Official newspaper of The University of Texas at Austin

The Daily Texan

Official newspaper of The University of Texas at Austin

The Daily Texan

Official newspaper of The University of Texas at Austin

The Daily Texan

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October 4, 2022

City of Austin bans parking in bike lanes, provides extra enforcement

Makenzie Long
A person bikes on Guadalupe Street on April 17, 2024.

The Austin City Council ratified a resolution on April 4 banning parking cars in bike lanes, along with approving enforcement of it through new means and equipment.

The resolution specifically directs the city manager to adopt changes to the city’s traffic regulations and will apply to all bike lanes within city limits, except on low-speed and low-volume “neighborhood bikeways,” where vehicles are not separated from cyclists. The resolution also requires the city manager to acquire a fleet of e-bikes and create a volunteer bike lane enforcement task force to help enforce the new rules. 

“Bike lanes are meant for biking, not parking,” said council member Zo Qadri, who represents the University and much of Central Austin, in an email. “It’s a fundamental safety issue. … Adding some teeth for enforcement helps us work towards safer streets for our cyclists.”

Qadri, who co-sponsored the resolution, said parking in Austin’s bike lanes has always been illegal, but this new resolution provides an “additional enforcement mechanism.” He said banning parking in bike lanes will make the city’s bike infrastructure safer for cyclists and bring the city closer to its Vision Zero goals, which aim to lower traffic injuries and fatalities in Austin.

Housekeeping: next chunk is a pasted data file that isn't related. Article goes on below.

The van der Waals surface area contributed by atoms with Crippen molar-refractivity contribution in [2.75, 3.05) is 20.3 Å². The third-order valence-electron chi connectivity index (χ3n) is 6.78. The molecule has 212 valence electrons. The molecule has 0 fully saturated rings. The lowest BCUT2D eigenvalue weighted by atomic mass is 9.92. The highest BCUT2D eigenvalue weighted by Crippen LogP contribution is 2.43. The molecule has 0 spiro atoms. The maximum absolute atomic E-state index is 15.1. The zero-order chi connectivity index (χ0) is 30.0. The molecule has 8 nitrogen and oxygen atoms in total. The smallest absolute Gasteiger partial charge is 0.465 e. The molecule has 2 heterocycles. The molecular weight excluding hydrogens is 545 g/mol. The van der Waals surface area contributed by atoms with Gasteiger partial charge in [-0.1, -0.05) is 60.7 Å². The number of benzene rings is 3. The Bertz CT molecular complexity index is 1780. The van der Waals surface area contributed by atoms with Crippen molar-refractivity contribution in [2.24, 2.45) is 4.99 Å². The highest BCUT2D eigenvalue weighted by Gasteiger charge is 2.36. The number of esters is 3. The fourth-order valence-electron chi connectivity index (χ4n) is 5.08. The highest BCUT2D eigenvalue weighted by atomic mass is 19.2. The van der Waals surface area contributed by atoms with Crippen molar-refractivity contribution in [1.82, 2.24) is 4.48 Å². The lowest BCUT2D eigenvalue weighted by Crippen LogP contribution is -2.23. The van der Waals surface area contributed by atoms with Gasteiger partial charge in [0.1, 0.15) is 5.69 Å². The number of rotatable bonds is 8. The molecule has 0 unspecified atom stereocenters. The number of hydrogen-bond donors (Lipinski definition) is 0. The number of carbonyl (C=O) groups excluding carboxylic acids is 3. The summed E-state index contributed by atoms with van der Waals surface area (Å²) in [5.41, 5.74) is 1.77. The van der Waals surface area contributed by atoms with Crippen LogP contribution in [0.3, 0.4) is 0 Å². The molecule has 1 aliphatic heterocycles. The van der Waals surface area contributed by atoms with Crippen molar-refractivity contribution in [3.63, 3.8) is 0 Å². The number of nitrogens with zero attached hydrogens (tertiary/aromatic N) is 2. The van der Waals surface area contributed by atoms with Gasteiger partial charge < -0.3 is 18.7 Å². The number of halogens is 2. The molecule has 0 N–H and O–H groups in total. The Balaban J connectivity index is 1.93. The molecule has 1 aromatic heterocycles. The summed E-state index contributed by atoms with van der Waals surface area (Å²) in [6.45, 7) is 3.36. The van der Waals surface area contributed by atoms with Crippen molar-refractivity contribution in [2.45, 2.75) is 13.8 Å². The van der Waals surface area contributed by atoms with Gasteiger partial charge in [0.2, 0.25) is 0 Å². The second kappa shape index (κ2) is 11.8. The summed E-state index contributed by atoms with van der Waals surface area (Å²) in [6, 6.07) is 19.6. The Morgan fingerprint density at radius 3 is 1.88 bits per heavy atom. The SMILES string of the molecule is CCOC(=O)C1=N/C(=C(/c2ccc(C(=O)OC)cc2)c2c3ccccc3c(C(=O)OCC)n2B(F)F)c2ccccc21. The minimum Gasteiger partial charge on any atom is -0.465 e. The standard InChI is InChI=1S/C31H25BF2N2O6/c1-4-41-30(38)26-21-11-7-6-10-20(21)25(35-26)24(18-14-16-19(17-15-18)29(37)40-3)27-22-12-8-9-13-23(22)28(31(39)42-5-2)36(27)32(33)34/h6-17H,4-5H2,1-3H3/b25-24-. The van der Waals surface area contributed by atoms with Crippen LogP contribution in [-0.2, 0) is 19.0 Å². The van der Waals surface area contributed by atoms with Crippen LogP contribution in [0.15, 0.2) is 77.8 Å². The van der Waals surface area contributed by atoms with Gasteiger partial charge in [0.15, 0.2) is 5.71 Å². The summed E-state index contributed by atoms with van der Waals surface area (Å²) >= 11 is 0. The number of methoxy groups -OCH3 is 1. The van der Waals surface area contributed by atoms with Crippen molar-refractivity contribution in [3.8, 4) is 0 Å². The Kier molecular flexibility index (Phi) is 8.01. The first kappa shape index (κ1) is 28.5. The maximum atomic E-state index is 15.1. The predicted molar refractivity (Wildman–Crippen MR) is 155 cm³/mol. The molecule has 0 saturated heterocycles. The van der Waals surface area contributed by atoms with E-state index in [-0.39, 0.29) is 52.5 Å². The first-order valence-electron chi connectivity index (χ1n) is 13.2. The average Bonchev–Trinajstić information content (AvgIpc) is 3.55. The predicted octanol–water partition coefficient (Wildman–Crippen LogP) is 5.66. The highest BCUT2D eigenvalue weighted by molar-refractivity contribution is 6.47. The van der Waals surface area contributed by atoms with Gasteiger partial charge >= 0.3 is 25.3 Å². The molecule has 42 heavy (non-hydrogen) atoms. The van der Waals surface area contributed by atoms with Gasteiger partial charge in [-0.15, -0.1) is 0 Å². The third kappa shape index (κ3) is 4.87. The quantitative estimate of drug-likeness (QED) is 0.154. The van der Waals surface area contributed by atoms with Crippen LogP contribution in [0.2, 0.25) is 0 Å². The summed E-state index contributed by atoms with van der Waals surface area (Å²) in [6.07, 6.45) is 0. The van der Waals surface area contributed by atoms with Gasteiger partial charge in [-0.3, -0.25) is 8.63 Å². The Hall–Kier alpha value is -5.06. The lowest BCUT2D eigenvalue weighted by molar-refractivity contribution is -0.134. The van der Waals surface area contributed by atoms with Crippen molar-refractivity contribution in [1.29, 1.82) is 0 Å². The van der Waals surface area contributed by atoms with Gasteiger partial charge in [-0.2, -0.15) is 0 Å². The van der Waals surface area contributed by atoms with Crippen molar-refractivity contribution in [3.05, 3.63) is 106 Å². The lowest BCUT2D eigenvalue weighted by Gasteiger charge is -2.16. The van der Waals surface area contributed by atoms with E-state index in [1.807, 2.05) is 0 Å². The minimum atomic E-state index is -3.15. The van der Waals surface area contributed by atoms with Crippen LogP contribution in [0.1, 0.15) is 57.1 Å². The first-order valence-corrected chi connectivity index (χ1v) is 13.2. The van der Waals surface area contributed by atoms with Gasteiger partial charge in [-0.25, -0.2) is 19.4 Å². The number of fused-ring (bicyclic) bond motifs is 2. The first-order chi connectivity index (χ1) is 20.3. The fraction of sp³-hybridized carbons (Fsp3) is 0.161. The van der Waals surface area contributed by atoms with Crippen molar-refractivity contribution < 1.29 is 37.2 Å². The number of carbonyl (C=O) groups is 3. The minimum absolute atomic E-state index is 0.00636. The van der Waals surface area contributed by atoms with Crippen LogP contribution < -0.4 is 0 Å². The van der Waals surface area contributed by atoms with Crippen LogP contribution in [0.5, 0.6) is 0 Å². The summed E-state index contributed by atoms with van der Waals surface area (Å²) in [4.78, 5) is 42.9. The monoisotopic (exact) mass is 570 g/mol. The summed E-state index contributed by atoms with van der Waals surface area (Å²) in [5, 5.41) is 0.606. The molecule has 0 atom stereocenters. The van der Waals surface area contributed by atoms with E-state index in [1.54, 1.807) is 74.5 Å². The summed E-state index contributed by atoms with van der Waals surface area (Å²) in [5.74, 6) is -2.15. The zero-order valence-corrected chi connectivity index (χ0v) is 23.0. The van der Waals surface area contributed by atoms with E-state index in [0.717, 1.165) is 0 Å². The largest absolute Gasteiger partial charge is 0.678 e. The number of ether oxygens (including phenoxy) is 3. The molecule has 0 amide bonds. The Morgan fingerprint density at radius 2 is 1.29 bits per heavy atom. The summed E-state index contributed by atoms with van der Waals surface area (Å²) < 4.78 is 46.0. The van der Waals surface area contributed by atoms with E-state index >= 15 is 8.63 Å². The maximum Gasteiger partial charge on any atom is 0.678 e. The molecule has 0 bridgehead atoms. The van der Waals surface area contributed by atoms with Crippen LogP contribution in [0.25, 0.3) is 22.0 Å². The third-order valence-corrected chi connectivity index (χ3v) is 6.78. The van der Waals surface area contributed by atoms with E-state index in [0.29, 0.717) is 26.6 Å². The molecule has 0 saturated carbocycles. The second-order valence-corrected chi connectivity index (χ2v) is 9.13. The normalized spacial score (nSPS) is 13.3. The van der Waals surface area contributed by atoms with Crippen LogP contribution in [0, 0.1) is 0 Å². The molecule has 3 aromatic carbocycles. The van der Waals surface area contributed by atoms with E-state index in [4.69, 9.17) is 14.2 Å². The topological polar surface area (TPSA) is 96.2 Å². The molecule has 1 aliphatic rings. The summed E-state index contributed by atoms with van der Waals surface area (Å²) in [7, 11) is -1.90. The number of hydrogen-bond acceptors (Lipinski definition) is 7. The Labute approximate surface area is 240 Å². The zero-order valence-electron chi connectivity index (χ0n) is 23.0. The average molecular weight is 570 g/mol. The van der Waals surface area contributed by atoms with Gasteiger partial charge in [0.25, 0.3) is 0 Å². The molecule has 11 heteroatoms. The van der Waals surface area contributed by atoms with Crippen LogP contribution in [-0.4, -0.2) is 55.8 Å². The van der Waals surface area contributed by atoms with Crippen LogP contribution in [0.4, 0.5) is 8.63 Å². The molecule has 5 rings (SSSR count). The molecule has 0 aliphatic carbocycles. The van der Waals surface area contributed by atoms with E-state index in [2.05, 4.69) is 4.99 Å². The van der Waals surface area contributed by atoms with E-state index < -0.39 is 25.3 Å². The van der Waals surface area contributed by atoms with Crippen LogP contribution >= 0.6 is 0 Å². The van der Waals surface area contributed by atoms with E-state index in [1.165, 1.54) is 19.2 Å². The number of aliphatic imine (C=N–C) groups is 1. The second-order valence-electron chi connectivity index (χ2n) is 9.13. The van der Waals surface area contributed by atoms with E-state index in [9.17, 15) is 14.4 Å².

The resolution lays out a six-month grace period after the new policy’s implementation, where the city will issue warnings with educational content instead of parking citations. Past the grace period, the resolution requires the city manager to develop a bicycle-friendly driver training program for first-time offenders of the new parking law.

“I believe enforcement is most effective when coupled with something that prevents repeat offenses,” Qadri said. “Creating a driver training program can help folks understand the importance of following traffic laws and how that contributes to a safer and friendlier Austin.”

Lenore Shefman, a personal injury lawyer specializing in bike crashes in Texas and California,  said traffic blocking bike lanes can create “dangerous situations” for cyclists. She said while Austin has better bike infrastructure than other cities, the city still has room for improvement. 

“Texas should be protecting riders in the sense that we should never be expected to ride on the sidewalk,” Shefman said. “(Cyclists) get hit all the time coming in and out of grocery stores (and) going out onto major roads.” 

Shefman said Austin does have laws protecting “vulnerable road users,” but street designs often do not allow enough room for cyclists to coexist with other road users like cars, trucks and buses.

“Because of our vulnerable road user ordinance, any vehicle over 6,000 pounds is supposed to stay six feet away from a cyclist,” Shefman said. “You can’t do that on Guadalupe (Street). … They take up part of another lane, so there’s no place for people on bikes to go.” 

Shefman said the consequences of parking in bike lanes or not paying attention to non-car traffic can be deadly. Qadri said he hopes the new resolution will make bike travel safer citywide.

“Many Austinites in these areas prefer to use a bike to get between home, work and class,” Qadri said. “It is vitally important to keep them safe in a car-centric society.”

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